July 2017: Peritoneal Dialysis International: Journal of the International Society for Peritoneal Dialysis
Igor Latich, Randy L Luciano, Ali Mian
Peritoneal dialysis (PD) is a vastly underused form of renal replacement therapy that offers great flexibility to the patient, breaks the cycle of tri-weekly visits to a hemodialysis center, and is associated with fewer interventions to maintain functional dialysis access. PD catheter placement allows for urgent initiation of dialysis and minimizes the unnecessary use of temporary vascular access catheters. Image-guided placement of a PD catheter by interventional radiologists that combines ultrasound and fluoroscopy is an elegant, cost saving, safe, less invasive, and at least as effective an option when compared with traditional surgical placement...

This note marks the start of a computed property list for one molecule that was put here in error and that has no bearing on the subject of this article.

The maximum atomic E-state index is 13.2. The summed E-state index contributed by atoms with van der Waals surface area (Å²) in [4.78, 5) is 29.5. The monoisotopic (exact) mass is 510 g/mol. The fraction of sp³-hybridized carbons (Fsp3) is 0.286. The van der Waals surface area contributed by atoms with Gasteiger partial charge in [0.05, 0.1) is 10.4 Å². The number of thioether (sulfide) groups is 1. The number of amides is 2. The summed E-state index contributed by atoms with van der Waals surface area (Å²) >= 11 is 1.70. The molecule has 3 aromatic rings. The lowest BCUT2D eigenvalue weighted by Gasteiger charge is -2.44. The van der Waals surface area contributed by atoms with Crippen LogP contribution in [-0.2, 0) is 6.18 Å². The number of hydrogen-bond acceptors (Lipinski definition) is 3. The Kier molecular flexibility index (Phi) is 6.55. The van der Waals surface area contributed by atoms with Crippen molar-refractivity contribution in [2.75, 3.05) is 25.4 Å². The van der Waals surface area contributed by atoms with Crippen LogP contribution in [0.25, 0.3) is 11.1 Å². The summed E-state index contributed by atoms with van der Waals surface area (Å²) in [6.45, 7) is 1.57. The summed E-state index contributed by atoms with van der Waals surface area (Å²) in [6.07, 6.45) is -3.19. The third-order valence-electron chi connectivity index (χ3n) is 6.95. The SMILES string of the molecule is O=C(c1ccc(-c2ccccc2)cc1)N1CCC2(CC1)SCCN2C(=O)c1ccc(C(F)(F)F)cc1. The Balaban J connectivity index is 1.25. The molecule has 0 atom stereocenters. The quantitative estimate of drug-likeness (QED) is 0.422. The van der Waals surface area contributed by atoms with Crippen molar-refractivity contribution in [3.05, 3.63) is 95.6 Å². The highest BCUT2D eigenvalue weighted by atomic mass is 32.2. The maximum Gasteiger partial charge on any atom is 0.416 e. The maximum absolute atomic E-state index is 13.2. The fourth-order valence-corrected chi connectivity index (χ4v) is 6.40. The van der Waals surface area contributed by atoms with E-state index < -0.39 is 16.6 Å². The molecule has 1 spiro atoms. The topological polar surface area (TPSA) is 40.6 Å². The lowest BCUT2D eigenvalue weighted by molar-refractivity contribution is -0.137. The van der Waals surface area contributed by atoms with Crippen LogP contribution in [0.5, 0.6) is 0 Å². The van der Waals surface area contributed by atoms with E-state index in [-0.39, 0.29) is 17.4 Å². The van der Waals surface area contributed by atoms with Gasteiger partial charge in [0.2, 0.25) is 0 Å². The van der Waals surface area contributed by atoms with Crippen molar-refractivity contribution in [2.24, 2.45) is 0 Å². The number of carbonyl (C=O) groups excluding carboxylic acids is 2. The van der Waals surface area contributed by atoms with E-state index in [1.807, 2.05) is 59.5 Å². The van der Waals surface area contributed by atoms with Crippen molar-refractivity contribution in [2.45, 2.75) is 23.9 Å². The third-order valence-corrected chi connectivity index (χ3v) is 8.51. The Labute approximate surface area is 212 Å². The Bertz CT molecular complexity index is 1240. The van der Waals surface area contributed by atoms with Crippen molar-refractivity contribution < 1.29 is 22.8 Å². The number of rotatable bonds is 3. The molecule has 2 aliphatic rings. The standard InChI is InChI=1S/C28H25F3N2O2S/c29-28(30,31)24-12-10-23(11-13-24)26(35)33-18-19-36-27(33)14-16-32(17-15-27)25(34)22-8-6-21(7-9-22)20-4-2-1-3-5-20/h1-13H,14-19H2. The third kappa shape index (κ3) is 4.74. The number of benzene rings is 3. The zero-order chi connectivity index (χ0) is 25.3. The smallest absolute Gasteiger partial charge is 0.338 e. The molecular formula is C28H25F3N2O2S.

March 2017: Techniques in Vascular and Interventional Radiology
Marvin Grieff, Elizabeth Mamo, Gina Scroggins, Alexander Kurchin
♦ BACKGROUND: The most commonly used peritoneal dialysis (PD) catheters have silicon tubing with attached Dacron cuffs. The current standard of care for PD catheter removal is by complete surgical dissection, withdrawing both the tubing and the cuffs. The intention is to avoid infection of any residual part of the catheter. We retrospectively analyzed our results with the alternative 'pull' technique, by which the silicon tube is pulled out, leaving the Dacron cuffs within the abdominal wall. This technique never gained popularity due to concern that the retained cuffs would get infected...
March 2017: Peritoneal Dialysis International
2017-04-09 01:00:09